Latest post Tue, Mar 31 2009 4:21 PM by Avid Community Team. 0 replies.
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  • Tue, Mar 31 2009 4:21 PM

    Module 1, Lesson 1 - Creating a Project - Avid for Final Cut Pro Users

     

    Every time you launch the Avid software, the first thing you see is the Select Project window where you can pick both the user and the project that you're going to work with. The Avid assumes by default that you're going to work in the user settings of the person who logged into the computer. But you don't need to do that. You can click in the pull-down menu and choose Create User Profile to create settings for an additional editor. I'm going to leave the settings at Laura. But the advantage with the Avid is you don't have to create all your user settings at the operating system level. You can create them right within the software itself. Now, if I had an existing project I wanted to select it would appear in the menu here on the lower left. But, this is the first time we've launched the software, so we need to create a new project. And we need to decide where to save it. Click Private, if you're the only person using your computer or if you're sharing it with other people you want to make a project that's not accessible to other people. It will store the project in your personal user documents folder and only you will be able to read and write to it. Click the Shared button if you're sharing the computer with other editors and assistants who each in their own turn are going to need to access the same project. That project will be saved in the shared users folder and anybody who logs into the Avid will be able to open it up and make changes. The third option is External. Click that, and then this folder button to open up your directory listing and navigate to another place where you would like to create a project.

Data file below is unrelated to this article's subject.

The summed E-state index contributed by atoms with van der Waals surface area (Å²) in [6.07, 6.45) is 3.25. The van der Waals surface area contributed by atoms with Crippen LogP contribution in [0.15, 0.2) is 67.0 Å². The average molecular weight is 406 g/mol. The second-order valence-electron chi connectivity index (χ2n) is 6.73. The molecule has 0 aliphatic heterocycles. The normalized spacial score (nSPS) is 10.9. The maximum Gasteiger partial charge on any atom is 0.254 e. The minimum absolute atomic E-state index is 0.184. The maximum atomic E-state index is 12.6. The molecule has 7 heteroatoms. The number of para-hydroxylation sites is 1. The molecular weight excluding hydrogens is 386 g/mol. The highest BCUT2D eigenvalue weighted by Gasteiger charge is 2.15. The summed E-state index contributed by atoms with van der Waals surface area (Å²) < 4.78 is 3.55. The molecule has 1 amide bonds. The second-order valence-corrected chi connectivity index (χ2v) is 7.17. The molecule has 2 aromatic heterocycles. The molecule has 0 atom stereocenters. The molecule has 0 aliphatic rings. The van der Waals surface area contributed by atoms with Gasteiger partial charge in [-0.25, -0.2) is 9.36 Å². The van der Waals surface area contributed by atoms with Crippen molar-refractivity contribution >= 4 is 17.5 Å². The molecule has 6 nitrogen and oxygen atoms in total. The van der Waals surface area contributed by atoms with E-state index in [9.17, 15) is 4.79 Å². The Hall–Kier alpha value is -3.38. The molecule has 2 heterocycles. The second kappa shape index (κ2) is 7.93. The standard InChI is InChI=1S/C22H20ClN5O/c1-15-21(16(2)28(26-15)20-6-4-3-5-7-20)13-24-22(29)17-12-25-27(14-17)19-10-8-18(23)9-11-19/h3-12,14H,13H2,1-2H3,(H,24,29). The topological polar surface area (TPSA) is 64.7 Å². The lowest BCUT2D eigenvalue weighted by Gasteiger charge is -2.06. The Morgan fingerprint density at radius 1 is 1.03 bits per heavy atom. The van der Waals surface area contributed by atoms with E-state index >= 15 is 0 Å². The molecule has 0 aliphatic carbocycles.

In this example, we're going to create a shared project, so I'm clicking the Shared button and then the New Project button. Which opens up the new project window where I assign a name and format to the project and decide whether or not I want to track film information. Unlike Final Cut Pro, the Avid requires you to name your project before you start using it. This eliminates all of the problems associated with digitizing media into an untitled project. In this case I'm going to call the project "Tempest" and choose a format from the pull-down menu at the right. Because this is the only opportunity you'll have to name your project and determine its format and because it's difficult if not impossible to change some of these later, make sure you have all the proper settings selected now. If your project originates on film, there is a matchback option that once selected allows you to track all of the film information for that project. So click the button and from the menu at the right select a film format. If your project starts on film and ends on film the Avid is able to track all that in its own software without using an external program. Set your project at 23.976p, for example, and the matchback option turns into a film option. Click on the film button and then choose a film format. Again, this will let you track all the key code and ink numbers that you need to for your project. In our example we're going to create a project at 720p/59.94 and turn off the matchback option and then click OK. Our project now appears in the menu on the left under the shared button. If I click on the Private button instead, you'll see that there are no projects created in the private directory. In order to open my project I need to click the shared button. Make sure the project is highlighted. Make sure the appropriate user settings are selected and then click OK to launch the project for us to start using.

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